Health Benefits of Milk Thistle

You may have heard that milk thistle is good for your liver, or that is has cancer-fighting properties. And what about the rumor that it’s good for your skin? In this article we’ll dive deep into milk thistle, getting you the bottom line on each of its benefits.

Table of Contents

What is milk thistle?

Milk thistle is a thistle, a plant distinguished by having prickles on the leaves in order to deter herbivores from eating it. Unlike some thistles, milk thistle has prickles all over the stem and leaves, as well as on its bright purple flowers. Milk thistle can be found in many places in the world. Its seeds are used to create extracts that are associated with a range of health benefits.

Pedanius Dioscorides wrote about milk thistle over 2,000 years ago.
A 1500s translation of De Materia Medica by Discorides, containing the first written reference to milk thistle.

Where does milk thistle come from?

Milk thistle, or silybum marianum, has been used for thousands of years for its therapeutic properties. The earliest known reference to it dates back to roughly 2,000 years ago in the De Materia Medica, a text written by a Greek pharmacologist living in the first century AD, Pedanius Dioscorides. Dioscorides recommended eating the newly sprung up vegetable after boiling, with oil and salt. He also wrote that the juice of the root (along with a teaspoon of honey and water) can encourage vomiting. Other historic works also reference milk thistle, including those by Pliny the Elder (who called it sillybum) and Theophrastus, who called it pternix.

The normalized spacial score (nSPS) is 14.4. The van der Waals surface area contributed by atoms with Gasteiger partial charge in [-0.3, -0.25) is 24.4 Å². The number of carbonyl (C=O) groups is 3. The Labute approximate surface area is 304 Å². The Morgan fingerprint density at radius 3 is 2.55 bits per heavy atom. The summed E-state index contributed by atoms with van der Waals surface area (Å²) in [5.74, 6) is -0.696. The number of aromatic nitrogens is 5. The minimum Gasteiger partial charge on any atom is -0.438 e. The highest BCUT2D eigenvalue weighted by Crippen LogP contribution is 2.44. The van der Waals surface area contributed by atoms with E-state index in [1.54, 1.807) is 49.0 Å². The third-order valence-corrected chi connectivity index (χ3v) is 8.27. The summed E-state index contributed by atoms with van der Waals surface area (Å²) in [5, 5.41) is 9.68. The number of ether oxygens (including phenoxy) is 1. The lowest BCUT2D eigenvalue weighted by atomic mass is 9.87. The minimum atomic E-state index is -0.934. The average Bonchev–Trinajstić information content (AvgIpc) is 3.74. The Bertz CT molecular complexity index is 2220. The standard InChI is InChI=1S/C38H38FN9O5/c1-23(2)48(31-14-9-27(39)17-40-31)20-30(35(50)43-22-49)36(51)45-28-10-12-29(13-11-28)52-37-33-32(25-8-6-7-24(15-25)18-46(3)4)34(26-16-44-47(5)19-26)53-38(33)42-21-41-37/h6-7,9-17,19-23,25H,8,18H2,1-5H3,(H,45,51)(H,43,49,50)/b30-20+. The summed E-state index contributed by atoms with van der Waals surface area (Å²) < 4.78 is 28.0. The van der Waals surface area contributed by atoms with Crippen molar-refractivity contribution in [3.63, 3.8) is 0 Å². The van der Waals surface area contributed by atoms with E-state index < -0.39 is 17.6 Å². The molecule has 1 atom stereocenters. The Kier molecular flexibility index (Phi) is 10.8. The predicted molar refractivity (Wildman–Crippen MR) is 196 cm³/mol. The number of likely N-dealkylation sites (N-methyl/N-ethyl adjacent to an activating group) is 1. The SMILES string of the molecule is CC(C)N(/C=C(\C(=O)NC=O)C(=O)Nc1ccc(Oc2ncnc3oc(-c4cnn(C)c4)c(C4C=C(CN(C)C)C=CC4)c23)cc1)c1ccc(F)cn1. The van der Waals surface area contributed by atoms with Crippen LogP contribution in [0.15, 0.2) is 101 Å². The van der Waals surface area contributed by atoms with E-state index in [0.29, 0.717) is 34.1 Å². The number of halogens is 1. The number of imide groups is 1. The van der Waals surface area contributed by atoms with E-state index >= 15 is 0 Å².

Dioscorides is attributed with giving it the name we still use for it today, silybum. The second part of its name, marianum, is allegedly attributed to Christian folklore. According to this legend, the white veins running through the leaves of the plant were caused by a drop of the Virgin Mary’s milk. As she sought a place to nurse her infant Jesus Christ, she found shelter under the thorny leaves of milk thistle. Thus, its historic use, which is now supported by academic research, is as a galactagogue, a plant that helps promote milk production in lactating mothers.

What are the active ingredients of milk thistle?

Its health-boosting characteristics are attributed to a range of compounds it contains. Most of the activity is attributed to its three classes of flavanolignans: silybin (sometimes called silibinin), silydianin, and silychristin. Flavanolignans are natural phenolics which are part flavanoid and part lignan, both of which are beneficial for health [Roleira 2018]. Silymarin refers to the constituent flavanolignans and to the plant derived flavonoid extracted from the plant. Since silymarin effectively refers to the plant derivative itself, we may use silymarin and milk thistle interchangeably in this article [Katiyar 2005].